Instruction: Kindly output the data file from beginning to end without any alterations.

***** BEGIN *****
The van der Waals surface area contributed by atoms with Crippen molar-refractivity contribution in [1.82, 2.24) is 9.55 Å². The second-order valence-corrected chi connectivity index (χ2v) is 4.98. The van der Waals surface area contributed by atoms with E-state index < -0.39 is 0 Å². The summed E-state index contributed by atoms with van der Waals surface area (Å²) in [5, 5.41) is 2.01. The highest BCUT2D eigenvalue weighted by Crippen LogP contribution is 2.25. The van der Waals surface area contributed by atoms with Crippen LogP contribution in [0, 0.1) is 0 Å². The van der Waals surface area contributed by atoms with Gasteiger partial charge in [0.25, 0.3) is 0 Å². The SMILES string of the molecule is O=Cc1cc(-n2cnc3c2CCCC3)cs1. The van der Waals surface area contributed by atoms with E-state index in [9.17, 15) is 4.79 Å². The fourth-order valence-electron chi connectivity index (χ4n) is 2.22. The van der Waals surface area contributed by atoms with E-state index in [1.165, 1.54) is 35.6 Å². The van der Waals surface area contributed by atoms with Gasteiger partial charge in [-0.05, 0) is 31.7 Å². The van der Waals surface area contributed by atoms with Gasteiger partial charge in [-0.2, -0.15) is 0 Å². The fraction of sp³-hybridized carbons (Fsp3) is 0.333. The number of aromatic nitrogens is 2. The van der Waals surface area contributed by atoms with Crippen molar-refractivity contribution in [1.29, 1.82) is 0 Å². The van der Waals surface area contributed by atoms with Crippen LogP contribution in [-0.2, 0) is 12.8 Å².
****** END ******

The van der Waals surface area contributed by atoms with Crippen molar-refractivity contribution in [1.82, 2.24) is 9.55 Å². The second-order valence-corrected chi connectivity index (χ2v) is 4.98. The van der Waals surface area contributed by atoms with E-state index < -0.39 is 0 Å². The summed E-state index contributed by atoms with van der Waals surface area (Å²) in [5, 5.41) is 2.01. The highest BCUT2D eigenvalue weighted by Crippen LogP contribution is 2.25. The van der Waals surface area contributed by atoms with Crippen LogP contribution in [0, 0.1) is 0 Å². The van der Waals surface area contributed by atoms with Gasteiger partial charge in [0.25, 0.3) is 0 Å². The SMILES string of the molecule is O=Cc1cc(-n2cnc3c2CCCC3)cs1. The van der Waals surface area contributed by atoms with E-state index in [9.17, 15) is 4.79 Å². The fourth-order valence-electron chi connectivity index (χ4n) is 2.22. The van der Waals surface area contributed by atoms with E-state index in [1.165, 1.54) is 35.6 Å². The van der Waals surface area contributed by atoms with Gasteiger partial charge in [-0.05, 0) is 31.7 Å². The van der Waals surface area contributed by atoms with Gasteiger partial charge in [-0.2, -0.15) is 0 Å². The fraction of sp³-hybridized carbons (Fsp3) is 0.333. The number of aromatic nitrogens is 2. The van der Waals surface area contributed by atoms with Crippen molar-refractivity contribution in [1.29, 1.82) is 0 Å². The van der Waals surface area contributed by atoms with Crippen LogP contribution in [-0.2, 0) is 12.8 Å².